Kinetic modulation of HERG potassium channels by the volatile anesthetic halothane.Anesthesiology. 2002 Oct; 97(4):921-30.A
(human ether-a-gogo related gene) encodes the cardiac rapidly activating delayed rectifier potassium currents (I(kr)), which play an important role in cardiac action potential repolarization. General anesthetics, like halothane, can prolong Q-T interval, suggesting that they act on myocellular repolarization, possibly involving HERG channels. Evidence for direct modulation of HERG channels by halothane is still lacking. To gain insight on HERG channel modulation by halothane the authors recorded macroscopic currents expressed in Xenopus oocytes and conducted non-stationary noise analysis to evaluate single channel parameters modified by the anesthetic.
Macroscopic currents were recorded in 120 mM K(+) internal-5 mM K(+) external solutions with the cut open oocyte technique. Macropatch recordings for non-stationary noise analysis of HERG tail currents were made in symmetrical 120 mM K(+) solutions. Pulse protocols designed for HERG current recording were elicited from a holding potential of -80 mV. Halothane was delivered via gravity-fed perfusion.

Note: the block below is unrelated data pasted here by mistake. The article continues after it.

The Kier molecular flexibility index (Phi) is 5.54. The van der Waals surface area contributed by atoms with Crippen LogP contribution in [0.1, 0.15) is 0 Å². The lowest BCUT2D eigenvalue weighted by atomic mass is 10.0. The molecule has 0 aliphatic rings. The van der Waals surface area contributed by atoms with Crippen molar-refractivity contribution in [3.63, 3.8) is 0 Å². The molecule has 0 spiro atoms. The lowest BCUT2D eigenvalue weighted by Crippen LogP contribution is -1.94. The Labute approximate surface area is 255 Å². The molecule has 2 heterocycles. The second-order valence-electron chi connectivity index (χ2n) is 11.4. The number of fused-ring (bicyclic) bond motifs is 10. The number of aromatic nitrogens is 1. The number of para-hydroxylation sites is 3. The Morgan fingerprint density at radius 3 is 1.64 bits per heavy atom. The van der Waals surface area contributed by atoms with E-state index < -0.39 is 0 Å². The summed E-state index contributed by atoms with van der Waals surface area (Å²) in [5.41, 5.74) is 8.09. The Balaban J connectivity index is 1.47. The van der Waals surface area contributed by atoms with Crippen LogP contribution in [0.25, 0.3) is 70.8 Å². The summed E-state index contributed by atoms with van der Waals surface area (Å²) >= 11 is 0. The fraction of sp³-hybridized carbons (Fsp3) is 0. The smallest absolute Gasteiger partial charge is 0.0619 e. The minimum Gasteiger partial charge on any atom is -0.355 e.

Halothane (0.7%, 1.5%, and 3%) decreased macroscopic currents in a concentration-dependent manner (average reduction by 14%, 22%, and 35% in the range of -40 mV to 40 mV) irrespective of potential. HERG currents had slower activation and accelerated deactivation and inactivation. Non-stationary noise analysis revealed that halothane, 1.5%, decreased channel P(o) by 27%, whereas single-channel current amplitudes and number of channels in the patch remained unchanged.
Halothane inhibits HERG currents expressed in oocytes in a concentration-dependent manner. It slowed down activation and accelerated deactivation and inactivation of HERG channels. The authors' results demonstrate that halothane decreased HERG currents by modulating kinetic properties of HERG channels, decreasing their open probability. Partial block of I(kr) currents could contribute to delayed myocellular repolarization and altered cardiac electrophysiology.